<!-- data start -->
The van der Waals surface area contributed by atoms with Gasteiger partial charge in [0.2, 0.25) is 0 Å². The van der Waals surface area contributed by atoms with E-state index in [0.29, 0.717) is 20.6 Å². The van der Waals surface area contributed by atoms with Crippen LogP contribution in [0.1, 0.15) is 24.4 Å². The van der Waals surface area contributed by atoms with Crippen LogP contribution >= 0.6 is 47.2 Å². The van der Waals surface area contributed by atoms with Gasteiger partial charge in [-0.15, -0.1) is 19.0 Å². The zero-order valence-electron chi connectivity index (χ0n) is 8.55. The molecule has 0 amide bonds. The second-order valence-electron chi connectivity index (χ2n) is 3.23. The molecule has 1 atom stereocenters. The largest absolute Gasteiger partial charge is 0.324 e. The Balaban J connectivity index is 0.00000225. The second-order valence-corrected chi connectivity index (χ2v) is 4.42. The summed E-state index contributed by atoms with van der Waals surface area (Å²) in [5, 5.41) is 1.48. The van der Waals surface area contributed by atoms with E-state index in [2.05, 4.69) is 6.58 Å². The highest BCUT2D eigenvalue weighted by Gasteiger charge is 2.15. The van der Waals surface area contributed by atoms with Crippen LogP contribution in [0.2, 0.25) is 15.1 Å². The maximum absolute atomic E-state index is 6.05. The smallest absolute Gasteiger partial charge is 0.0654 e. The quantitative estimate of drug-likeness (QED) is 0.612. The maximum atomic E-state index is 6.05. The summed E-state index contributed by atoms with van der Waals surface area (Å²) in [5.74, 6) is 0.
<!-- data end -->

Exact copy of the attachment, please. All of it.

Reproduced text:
The van der Waals surface area contributed by atoms with Gasteiger partial charge in [0.2, 0.25) is 0 Å². The van der Waals surface area contributed by atoms with E-state index in [0.29, 0.717) is 20.6 Å². The van der Waals surface area contributed by atoms with Crippen LogP contribution in [0.1, 0.15) is 24.4 Å². The van der Waals surface area contributed by atoms with Crippen LogP contribution >= 0.6 is 47.2 Å². The van der Waals surface area contributed by atoms with Gasteiger partial charge in [-0.15, -0.1) is 19.0 Å². The zero-order valence-electron chi connectivity index (χ0n) is 8.55. The molecule has 0 amide bonds. The second-order valence-electron chi connectivity index (χ2n) is 3.23. The molecule has 1 atom stereocenters. The largest absolute Gasteiger partial charge is 0.324 e. The Balaban J connectivity index is 0.00000225. The second-order valence-corrected chi connectivity index (χ2v) is 4.42. The summed E-state index contributed by atoms with van der Waals surface area (Å²) in [5, 5.41) is 1.48. The van der Waals surface area contributed by atoms with E-state index in [2.05, 4.69) is 6.58 Å². The highest BCUT2D eigenvalue weighted by Gasteiger charge is 2.15. The van der Waals surface area contributed by atoms with Crippen LogP contribution in [0.2, 0.25) is 15.1 Å². The maximum absolute atomic E-state index is 6.05. The smallest absolute Gasteiger partial charge is 0.0654 e. The quantitative estimate of drug-likeness (QED) is 0.612. The maximum atomic E-state index is 6.05. The summed E-state index contributed by atoms with van der Waals surface area (Å²) in [5.74, 6) is 0.